Are patients taking over the professional roles of healthcare practitioners? More healthcare related information available online means more patient empowerment. How does this development affect the doctor-patient relationship?
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However, patient empowerment does pose some risks. Not every patient has the necessary skills and knowledge to weigh-up the information and data. And the Internet and other sources are polluted with information that might be inaccurate or is at best open to misinterpretation, but increased patient responsibility also offers some real win-win situations.
There are some amazing stories of patients doing just that and achieving fantastic outcomes. I came across a 30-year old man with a complex ankle fracture, for example. He had an operation to secure the bones but wound healing stagnated and it turned out he had osteomyelitis. When it was diagnosed, we gave him a VivanoTec, a unit for negative pressure wound therapy. Although negative pressure therapy is an advanced way of treating wounds, he needed to manage the treatment himself.
Assuming that responsibility meant he needed to understand how the therapy worked and how to manage the pump unit. However, it also meant he could go back to work and live his normal life by simply bringing the VivanoTec along in his backpack. Without the combination of the relevant technology and the patient’s willingness to take responsibility for his own treatment, healing would have taken much longer and he probably would have lost his job.
As responsibility shifts from clinician to patient, they become partners instead of patients simply following instructions. Patient empowerment also means responsibility for success or failure is shared. Physicians and nurses take the role of coach, while patients become the specialist for their unique disease.
What is the clinician’s new role?
It could be dangerous if patient empowerment gets mixed up with basic patient information: just giving leaflets to the patient isn’t enough. The basis for successful empowerment has to be in-depth communication.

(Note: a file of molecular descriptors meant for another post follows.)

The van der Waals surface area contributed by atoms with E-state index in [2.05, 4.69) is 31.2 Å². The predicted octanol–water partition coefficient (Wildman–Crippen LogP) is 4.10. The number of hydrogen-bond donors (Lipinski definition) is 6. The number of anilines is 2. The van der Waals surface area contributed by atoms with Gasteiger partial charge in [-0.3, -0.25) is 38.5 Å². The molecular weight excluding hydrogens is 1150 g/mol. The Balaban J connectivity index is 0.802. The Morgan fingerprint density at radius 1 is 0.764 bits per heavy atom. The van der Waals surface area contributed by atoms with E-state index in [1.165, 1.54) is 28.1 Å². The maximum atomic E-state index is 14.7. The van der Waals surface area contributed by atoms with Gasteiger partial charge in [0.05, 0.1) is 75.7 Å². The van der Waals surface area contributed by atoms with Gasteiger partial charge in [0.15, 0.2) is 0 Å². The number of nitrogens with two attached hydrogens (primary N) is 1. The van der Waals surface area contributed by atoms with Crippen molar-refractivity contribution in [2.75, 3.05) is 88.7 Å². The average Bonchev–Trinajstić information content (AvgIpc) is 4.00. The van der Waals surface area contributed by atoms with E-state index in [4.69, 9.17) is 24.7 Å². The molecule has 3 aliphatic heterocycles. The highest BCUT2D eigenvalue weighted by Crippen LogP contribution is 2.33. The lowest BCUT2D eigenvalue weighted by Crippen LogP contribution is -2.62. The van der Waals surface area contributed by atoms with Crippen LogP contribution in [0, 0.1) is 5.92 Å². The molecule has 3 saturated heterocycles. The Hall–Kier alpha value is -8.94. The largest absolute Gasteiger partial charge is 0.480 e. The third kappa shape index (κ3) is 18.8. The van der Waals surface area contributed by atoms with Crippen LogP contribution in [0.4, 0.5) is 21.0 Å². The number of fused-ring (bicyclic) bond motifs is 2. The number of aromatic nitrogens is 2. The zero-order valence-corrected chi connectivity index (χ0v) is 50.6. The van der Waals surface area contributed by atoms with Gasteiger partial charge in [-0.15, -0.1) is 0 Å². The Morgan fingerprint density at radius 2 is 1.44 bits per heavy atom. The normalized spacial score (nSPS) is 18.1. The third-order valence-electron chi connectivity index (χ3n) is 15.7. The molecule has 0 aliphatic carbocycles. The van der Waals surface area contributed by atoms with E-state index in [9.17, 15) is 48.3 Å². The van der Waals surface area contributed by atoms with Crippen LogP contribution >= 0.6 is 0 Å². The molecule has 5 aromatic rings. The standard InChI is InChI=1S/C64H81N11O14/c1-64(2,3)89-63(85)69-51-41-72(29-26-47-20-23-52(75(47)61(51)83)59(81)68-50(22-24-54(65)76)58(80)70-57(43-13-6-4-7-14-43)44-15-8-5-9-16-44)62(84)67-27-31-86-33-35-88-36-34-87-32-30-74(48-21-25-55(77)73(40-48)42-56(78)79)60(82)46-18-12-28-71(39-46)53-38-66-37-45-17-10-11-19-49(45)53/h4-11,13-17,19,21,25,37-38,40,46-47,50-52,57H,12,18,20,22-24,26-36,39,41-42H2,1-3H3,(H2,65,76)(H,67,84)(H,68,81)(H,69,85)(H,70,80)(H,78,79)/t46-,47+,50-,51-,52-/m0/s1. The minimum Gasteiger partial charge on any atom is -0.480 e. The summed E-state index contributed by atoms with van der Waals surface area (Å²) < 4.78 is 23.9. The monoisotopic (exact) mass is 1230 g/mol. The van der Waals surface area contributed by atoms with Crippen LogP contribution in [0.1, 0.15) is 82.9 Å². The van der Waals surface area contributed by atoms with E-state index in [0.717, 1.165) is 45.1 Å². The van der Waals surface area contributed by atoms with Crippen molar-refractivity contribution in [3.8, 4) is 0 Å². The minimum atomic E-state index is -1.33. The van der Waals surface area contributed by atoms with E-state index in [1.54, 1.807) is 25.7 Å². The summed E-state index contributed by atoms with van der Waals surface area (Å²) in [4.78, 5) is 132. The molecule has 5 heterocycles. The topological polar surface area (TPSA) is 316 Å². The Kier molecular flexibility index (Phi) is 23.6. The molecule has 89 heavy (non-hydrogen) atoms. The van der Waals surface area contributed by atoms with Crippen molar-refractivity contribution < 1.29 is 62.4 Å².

Interestingly, the empowerment of the patients also empowers nurses to become the trusted advisors. They are frequently the closest people to the patients and their families, and therefore in the best position to provide advice.
It is also important to educate patients so they can predict when they will need help; clinicians therefore need to become educators. For example, the link between age and incidence of skin conditions is well known. Information about the early recognition of metabolic and vascular disorders needs to be readily available, as does information about treatments. In this specific instance, part of the education is about removing the stigma.
I have learnt from Chinese wound care students about the culture of making the treatment of skin conditions a fun, encouraging and motivating experience for both patients and their families. Given continued education, we could reach the point when wearing wound dressings is as normal as wearing reading glasses.
The relationship between patients, and doctors and nurses is changing rapidly. While patients want to take more responsibility for their treatment, the ultimate responsibility remains with the highly-trained clinicians. It is therefore our job to react positively to this change, to exploit the altering relationship to ensure the quality of healthcare is enhanced.
Christine started as a Medical Trainer at HARTMANN in 1998 after 20 years of clinical experience in nursing and teaching. Her international background gives her a unique cultural perspective and is a real asset when establishing ICW (Initiative Chronic Wounds) certified wound care training around the world.